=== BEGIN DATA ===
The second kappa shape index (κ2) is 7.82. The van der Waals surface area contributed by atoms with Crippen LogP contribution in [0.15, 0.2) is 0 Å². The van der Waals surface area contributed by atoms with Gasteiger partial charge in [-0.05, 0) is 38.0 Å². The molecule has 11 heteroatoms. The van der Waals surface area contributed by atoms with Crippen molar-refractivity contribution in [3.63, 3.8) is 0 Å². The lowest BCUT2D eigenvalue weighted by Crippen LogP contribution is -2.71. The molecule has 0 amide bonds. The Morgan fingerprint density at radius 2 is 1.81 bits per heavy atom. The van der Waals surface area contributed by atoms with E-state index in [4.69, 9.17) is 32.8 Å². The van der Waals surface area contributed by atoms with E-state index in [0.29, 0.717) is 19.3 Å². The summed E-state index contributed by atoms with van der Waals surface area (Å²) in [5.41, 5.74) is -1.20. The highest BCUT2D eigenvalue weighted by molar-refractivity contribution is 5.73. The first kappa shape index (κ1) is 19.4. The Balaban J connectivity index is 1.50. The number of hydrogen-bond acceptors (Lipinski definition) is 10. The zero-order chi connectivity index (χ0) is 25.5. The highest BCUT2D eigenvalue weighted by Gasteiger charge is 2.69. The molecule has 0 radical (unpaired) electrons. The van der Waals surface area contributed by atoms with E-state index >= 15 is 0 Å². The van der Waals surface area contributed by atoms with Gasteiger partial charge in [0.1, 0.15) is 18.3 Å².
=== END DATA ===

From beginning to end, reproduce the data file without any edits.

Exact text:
The second kappa shape index (κ2) is 7.82. The van der Waals surface area contributed by atoms with Crippen LogP contribution in [0.15, 0.2) is 0 Å². The van der Waals surface area contributed by atoms with Gasteiger partial charge in [-0.05, 0) is 38.0 Å². The molecule has 11 heteroatoms. The van der Waals surface area contributed by atoms with Crippen molar-refractivity contribution in [3.63, 3.8) is 0 Å². The lowest BCUT2D eigenvalue weighted by Crippen LogP contribution is -2.71. The molecule has 0 amide bonds. The Morgan fingerprint density at radius 2 is 1.81 bits per heavy atom. The van der Waals surface area contributed by atoms with E-state index in [4.69, 9.17) is 32.8 Å². The van der Waals surface area contributed by atoms with E-state index in [0.29, 0.717) is 19.3 Å². The summed E-state index contributed by atoms with van der Waals surface area (Å²) in [5.41, 5.74) is -1.20. The highest BCUT2D eigenvalue weighted by molar-refractivity contribution is 5.73. The first kappa shape index (κ1) is 19.4. The Balaban J connectivity index is 1.50. The number of hydrogen-bond acceptors (Lipinski definition) is 10. The zero-order chi connectivity index (χ0) is 25.5. The highest BCUT2D eigenvalue weighted by Gasteiger charge is 2.69. The molecule has 0 radical (unpaired) electrons. The van der Waals surface area contributed by atoms with E-state index >= 15 is 0 Å². The van der Waals surface area contributed by atoms with Gasteiger partial charge in [0.1, 0.15) is 18.3 Å².